Sonographer

To become a sonographer you must complete the Postgraduate Diploma in Health Sciences (Ultrasound) at the University of Auckland.

Personal requirements

Medical imaging technologists need to be:

  • mature, responsible and patient
  • accurate, with an eye for detail
  • able to work well under pressure
  • able to work independently and as part of a team
  • able to follow instructions
  • excellent communicators so they can relate well to patients and other staff
  • good decision-makers
  • competent with technology.

Medical imaging technologists must not be squeamish, as they may have to deal with people who have severe injuries.

Useful experience

Useful experience for medical imaging technologists includes:

  • any work in the health sector
  • photography
  • technical work
  • laboratory work
  • any jobs involving contact with people.

Physical requirements

Medical imaging technologists need to be reasonably strong so they can move patients. They also need good hand-eye co-ordination for laboratory work and injections.

Registration

Medical imaging technologists need to be registered with the New Zealand Medical Radiation Technologists Board and have a current Annual Practising Certificate.

Find out more about training

New Zealand Institute of Medical Radiation Technology (NZIMRT)
(06) 752 7040 - nzimrt@nzimrt.co.nz - www.nzimrt.co.nz
New Zealand Medical Radiation Technologists Board (MRTB)
(04) 801 6250 - mrt@medsci.co.nz - www.mrtboard.org.nz
Check out related courses

What are the chances of getting a job?

Strong demand for medical imaging technologists

Chances of getting a job as a medical imaging technologist are good because:

  • an ageing population increases demand for more health checks and scans for age-related diseases
  • a relatively low number of people train to do this job.

Sonographer, a type of medical imaging technologist, appears on Immigration New Zealand's long-term skill shortage list. This means the Government is actively encouraging skilled medical imaging technologists from overseas to work in New Zealand.

According to the Census, 1,797 medical imaging technologists and sonographers worked in New Zealand in 2018.

Types of employers varied

Most medical imaging technologists are employed in:

  • hospitals and nursing homes 
  • medical and dental services 
  • health clinics.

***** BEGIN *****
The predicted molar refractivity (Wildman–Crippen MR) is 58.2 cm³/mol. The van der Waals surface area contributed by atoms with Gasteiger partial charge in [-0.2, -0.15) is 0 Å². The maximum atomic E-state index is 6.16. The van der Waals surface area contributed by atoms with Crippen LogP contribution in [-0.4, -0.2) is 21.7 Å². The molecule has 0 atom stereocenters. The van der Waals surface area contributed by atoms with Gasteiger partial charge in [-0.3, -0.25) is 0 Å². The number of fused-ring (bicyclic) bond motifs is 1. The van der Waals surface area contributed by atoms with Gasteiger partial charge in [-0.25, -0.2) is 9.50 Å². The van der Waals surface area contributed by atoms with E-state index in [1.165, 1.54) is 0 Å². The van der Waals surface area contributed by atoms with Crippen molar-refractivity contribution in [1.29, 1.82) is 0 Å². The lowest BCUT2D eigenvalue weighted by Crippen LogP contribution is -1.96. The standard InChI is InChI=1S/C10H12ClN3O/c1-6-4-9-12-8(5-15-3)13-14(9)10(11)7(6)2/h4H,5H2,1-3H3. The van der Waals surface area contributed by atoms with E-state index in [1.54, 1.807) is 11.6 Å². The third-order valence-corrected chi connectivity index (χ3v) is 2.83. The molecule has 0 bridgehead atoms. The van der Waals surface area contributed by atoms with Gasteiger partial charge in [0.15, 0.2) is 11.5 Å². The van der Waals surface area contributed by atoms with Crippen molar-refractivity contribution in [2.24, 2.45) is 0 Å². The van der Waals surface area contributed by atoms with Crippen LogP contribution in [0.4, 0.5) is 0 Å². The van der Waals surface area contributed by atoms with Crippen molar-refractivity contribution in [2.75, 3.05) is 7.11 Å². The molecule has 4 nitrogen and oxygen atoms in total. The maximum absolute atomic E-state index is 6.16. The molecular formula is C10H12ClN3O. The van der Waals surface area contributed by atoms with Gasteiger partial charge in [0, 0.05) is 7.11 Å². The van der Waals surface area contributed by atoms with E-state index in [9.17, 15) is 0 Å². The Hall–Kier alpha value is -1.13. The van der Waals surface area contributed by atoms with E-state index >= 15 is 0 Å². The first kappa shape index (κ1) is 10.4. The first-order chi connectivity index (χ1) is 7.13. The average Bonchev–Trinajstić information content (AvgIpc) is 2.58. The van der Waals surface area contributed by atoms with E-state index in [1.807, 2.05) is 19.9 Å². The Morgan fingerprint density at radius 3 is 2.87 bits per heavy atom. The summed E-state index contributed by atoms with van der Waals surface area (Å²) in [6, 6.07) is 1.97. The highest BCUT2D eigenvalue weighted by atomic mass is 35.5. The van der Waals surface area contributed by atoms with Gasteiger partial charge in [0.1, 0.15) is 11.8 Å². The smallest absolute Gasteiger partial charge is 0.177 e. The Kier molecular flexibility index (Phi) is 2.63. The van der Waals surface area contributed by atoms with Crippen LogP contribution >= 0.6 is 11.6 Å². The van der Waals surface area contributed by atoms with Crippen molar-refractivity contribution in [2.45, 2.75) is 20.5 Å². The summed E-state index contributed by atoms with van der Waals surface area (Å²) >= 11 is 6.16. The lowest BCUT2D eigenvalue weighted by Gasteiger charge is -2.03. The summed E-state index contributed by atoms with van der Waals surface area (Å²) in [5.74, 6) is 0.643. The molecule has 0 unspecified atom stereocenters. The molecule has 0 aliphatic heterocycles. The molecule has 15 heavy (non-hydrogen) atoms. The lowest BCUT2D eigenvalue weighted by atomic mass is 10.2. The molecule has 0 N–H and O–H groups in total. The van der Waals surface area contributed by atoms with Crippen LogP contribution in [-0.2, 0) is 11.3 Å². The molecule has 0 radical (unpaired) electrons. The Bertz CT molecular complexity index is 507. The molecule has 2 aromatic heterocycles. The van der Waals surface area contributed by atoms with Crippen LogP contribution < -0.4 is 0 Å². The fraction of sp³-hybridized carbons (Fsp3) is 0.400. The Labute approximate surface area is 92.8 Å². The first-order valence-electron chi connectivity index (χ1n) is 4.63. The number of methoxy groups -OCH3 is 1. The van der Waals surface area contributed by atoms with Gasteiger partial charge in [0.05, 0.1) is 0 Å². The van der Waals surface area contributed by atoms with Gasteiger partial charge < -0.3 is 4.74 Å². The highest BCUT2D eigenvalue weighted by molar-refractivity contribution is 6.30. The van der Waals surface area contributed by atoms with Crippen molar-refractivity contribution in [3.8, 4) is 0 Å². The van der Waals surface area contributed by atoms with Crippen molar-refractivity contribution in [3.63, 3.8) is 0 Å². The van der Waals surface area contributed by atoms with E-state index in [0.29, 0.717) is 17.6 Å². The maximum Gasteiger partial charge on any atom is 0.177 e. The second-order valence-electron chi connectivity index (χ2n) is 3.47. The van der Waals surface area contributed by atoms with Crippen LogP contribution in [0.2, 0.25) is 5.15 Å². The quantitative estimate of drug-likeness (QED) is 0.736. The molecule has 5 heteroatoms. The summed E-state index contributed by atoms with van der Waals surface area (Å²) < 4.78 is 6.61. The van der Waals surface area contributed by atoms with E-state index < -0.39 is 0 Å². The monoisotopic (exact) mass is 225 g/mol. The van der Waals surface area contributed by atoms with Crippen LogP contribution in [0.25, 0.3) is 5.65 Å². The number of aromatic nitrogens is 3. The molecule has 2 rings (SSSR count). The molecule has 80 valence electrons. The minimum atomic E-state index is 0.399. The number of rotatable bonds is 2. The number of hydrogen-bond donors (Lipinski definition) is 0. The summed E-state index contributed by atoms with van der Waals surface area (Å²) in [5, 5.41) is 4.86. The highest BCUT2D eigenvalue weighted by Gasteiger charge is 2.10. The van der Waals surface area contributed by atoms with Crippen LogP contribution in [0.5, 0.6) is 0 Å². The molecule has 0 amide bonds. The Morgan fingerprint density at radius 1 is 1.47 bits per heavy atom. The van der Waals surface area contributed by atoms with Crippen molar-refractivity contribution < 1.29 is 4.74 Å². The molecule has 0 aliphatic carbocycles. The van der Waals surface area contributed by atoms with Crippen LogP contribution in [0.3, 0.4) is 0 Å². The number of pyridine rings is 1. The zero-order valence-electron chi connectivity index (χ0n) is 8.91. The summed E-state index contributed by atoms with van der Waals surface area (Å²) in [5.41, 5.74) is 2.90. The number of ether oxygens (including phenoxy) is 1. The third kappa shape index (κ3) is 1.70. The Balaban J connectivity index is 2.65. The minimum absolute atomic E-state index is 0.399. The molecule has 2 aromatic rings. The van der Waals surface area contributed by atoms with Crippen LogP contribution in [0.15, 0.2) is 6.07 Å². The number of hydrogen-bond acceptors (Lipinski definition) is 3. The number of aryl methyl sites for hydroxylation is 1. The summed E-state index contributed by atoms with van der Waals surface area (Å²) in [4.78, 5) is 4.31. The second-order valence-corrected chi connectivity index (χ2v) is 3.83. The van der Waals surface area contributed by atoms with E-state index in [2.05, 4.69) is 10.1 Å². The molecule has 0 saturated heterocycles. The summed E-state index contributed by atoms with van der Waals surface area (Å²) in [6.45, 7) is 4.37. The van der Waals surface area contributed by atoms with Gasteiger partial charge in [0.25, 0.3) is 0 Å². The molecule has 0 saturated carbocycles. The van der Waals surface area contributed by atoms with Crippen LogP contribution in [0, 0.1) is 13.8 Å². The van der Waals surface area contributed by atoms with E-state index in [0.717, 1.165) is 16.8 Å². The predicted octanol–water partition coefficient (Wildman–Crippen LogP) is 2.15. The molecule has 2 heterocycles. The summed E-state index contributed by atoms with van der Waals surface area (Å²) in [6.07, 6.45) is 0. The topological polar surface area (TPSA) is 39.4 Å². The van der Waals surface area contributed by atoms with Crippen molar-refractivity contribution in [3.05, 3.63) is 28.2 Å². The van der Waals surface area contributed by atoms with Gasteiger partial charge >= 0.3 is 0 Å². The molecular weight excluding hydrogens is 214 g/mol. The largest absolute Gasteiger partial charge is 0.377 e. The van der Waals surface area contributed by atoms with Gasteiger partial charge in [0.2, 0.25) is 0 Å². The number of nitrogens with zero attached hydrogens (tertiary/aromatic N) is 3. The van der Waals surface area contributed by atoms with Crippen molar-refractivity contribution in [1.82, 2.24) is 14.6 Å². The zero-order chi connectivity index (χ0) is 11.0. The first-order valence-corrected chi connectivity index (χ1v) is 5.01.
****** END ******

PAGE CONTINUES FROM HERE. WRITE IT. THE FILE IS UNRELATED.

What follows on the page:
Sources

  • Allen, K, registration coordinator, Medical Sciences Secretariat Limited for Medical Radiation Technologists Board and Medical Sciences Council, careers.govt.nz interview, February 2021.
  • APEX and District Health Boards, ‘Medical Imaging Technologists Collective Agreement 1 November - 31 August 2022', accessed 2021, (www.hawkesbay.health.nz).
  • Immigration New Zealand, 'Long Term Skill Shortage List', 27 May 2019, (www.immigration.govt.nz).
  • New Zealand Institute of Medical Technology website, accessed January 2021, (www.nzmrit.co.nz).
  • New Zealand Medical Radiation Technologists Board website, accessed January 2021, (www.mrtboard.org.nz).
  • Stats NZ, '2018 Census Data', 2019.

(This information is a guide only. Find out more about the sources of our job opportunities information)

Progression and specialisations

Medical imaging technologists can progress into managerial roles. With further training, they may become academics. They may also move between areas of radiography if they are registered and hold a current Annual Practising Certificate covering that area.

Medical imaging technologists can specialise in a number of roles, including:

Magnetic Resonance Imaging Technologist (MRI)
Magnetic resonance imagers use MRI scanners, radio frequency waves, and magnetic fields to diagnose injuries and possible diseases.
Mammography Specialist
Mammography specialists use mammography scanners to take images of the breasts.
Nuclear Medicine Technologist
Nuclear medicine technologists use radioactive materials (tracers) and gamma cameras to diagnose and occasionally treat diseases.
Sonographer
Sonographers use ultrasound scanners and sound waves to take images of internal parts of the body.
A female medical imaging technologist standing next to a patient on a scanning machine

Medical imaging technologists prepare patients for scans

Last updated 26 March 2021